Canadian tech found in Russian drones used to kill Ukranains, CSIS director confirms

Canadian company’s technology was unknowingly being used by Russia, sparking a ‘very difficult discussion’

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OTTAWA — CSIS Director David Vigneault confirmed that Canada’s spy agency discovered a Canadian company’s technology was unknowingly being used in Russian drones to kill Ukrainians, sparking a “very difficult discussion” with the company.

Speaking during a conference on “Emerging Threats, Innovation, and Security” alongside his U.S., U.K., Australian and New Zealand counterparts at Stanford University Tuesday, Vigneault said Russia is using front companies and agents to skirt Western sanctions and trade barriers.

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“One of the things we tried to do with the private sector is to say, ‘Be on the lookout because now what they cannot do from the front door they’re going to do it through the backdoor,’” he told attendees.

He said that his agency discovered at one point that guidance technology from a Canadian company was being used in Russian drones to kill Ukrainians as part of Russian President Vladimir Putin’s ongoing invasion.

“We had a very difficult discussion with a business leader in Canada where we essentially were able to show that person that we had discovered … that some components of high-tech guidance had been used in Russian drones to kill Ukrainians, absolutely unbeknownst to that business leader,” he said.

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In a statement provided after the panel discussion, CSIS spokesperson Eric Balsam pointed to the agency’s 2022 annual report that noted Canadian technology had been found in Iranian-made Shahed-136 drones that Russia used against Ukrainian civilians. The report did not specify which type of equipment was found.

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Vigneault also said one of the biggest impediments to his agency’s work is internal culture and “finding a way for our officers or our experts to think differently.”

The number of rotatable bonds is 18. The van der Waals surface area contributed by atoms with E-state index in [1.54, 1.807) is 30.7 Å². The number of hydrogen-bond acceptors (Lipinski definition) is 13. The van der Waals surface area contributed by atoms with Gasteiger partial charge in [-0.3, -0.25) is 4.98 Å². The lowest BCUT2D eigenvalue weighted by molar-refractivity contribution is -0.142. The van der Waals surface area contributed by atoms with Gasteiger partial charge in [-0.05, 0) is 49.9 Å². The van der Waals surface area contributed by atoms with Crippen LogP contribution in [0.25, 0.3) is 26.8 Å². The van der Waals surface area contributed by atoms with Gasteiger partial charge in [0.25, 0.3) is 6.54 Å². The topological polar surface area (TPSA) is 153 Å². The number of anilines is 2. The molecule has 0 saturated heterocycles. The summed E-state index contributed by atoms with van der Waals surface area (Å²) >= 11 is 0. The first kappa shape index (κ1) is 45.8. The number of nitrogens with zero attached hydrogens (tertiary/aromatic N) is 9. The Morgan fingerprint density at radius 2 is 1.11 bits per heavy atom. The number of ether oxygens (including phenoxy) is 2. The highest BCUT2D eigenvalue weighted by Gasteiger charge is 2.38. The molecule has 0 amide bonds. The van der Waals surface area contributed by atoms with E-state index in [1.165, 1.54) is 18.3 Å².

“That cultural reticence from our organization is something we need to break,” he admitted. CSIS is working to break out of its “silos” and engage with more external institutions, such as universities, research centres and venture capitalists, he said.

But that has been challenging too, namely because there is a “lot of stigma” attached to what CSIS does. The agency has to find concrete ways to explain the threat from Canada’s adversaries like China and Russia because it’s not enough to “cry wolf,” Vigneault told the audience.

Overall, the threat China poses to the Western world and members of the Five Eyes intelligence alliance (U.S., U.K., Canada, Australia and New Zealand) dominated the conversation.

According to Australian Security Intelligence Organisation Director-General Mike Burgess, the Chinese government is engaged in the “most sustained scaled and sophisticated theft of intellectual property and acquisition of expertise that is unprecedented in human history.”

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“The problem with that is they’re engaged in wholesale intellectual property theft and the acquisition of expertise,” he said.

Federal Bureau of Investigation (FBI) head Christopher Wray told attendees that China’s state-run hacking program vastly exceeds those of the rest of the world.

“They have a bigger hacking program than that of every other major nation combined. Combine that with human intelligence operations” and China is deploying intellectual property theft tools “at scale that the likes of which we’ve never seen,” Wray warned.

His concerns were echoed by British Security Service (MI-5) Director General Ken McCallum, who said Five Eyes agencies are seeing intellectual property theft rise at an unprecedented rate.

He also said that the breakneck speed at which artificial intelligence is developing is giving new and increasingly potent hacking tools to cyber threat actors.

“There is real concern amongst our organizations that AI, over time and potentially sooner than we might think, will give various of our adversaries, both sophisticated adversaries and less sophisticated adversaries, new ideas and new access to dangerous knowledge,” he said.

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He also told attendees that MI-5 collects “thousands and thousands” of hours of audio data in “lots of interesting places” every week that it uses to glean knowledge and train AI.

“You can imagine the tiny microphones that we might plant lawfully in certain locations to achieve that. But what that means is we end up with a lot of audio products that we need quickly to translate into knowledge that is searchable. And the best means of doing that is to have AI scan across the material,” he said.

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